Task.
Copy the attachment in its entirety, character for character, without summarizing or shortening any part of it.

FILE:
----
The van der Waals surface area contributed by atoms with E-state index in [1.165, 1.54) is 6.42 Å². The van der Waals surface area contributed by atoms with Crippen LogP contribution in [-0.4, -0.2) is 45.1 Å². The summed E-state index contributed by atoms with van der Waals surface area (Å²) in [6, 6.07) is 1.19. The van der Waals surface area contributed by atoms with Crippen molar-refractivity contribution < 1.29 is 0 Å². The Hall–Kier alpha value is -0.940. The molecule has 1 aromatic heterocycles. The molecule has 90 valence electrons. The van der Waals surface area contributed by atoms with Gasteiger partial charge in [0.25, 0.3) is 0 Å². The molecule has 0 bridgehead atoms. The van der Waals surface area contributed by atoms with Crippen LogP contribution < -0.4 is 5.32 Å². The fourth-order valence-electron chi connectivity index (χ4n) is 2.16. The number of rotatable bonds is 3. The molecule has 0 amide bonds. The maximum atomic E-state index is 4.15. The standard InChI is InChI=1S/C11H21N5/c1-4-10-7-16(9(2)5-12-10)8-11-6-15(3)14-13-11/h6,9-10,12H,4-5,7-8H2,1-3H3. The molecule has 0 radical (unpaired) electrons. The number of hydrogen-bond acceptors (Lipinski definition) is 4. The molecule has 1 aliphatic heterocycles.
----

The van der Waals surface area contributed by atoms with E-state index in [1.165, 1.54) is 6.42 Å². The van der Waals surface area contributed by atoms with Crippen LogP contribution in [-0.4, -0.2) is 45.1 Å². The summed E-state index contributed by atoms with van der Waals surface area (Å²) in [6, 6.07) is 1.19. The van der Waals surface area contributed by atoms with Crippen molar-refractivity contribution < 1.29 is 0 Å². The Hall–Kier alpha value is -0.940. The molecule has 1 aromatic heterocycles. The molecule has 90 valence electrons. The van der Waals surface area contributed by atoms with Gasteiger partial charge in [0.25, 0.3) is 0 Å². The molecule has 0 bridgehead atoms. The van der Waals surface area contributed by atoms with Crippen LogP contribution < -0.4 is 5.32 Å². The fourth-order valence-electron chi connectivity index (χ4n) is 2.16. The number of rotatable bonds is 3. The molecule has 0 amide bonds. The maximum atomic E-state index is 4.15. The standard InChI is InChI=1S/C11H21N5/c1-4-10-7-16(9(2)5-12-10)8-11-6-15(3)14-13-11/h6,9-10,12H,4-5,7-8H2,1-3H3. The molecule has 0 radical (unpaired) electrons. The number of hydrogen-bond acceptors (Lipinski definition) is 4. The molecule has 1 aliphatic heterocycles.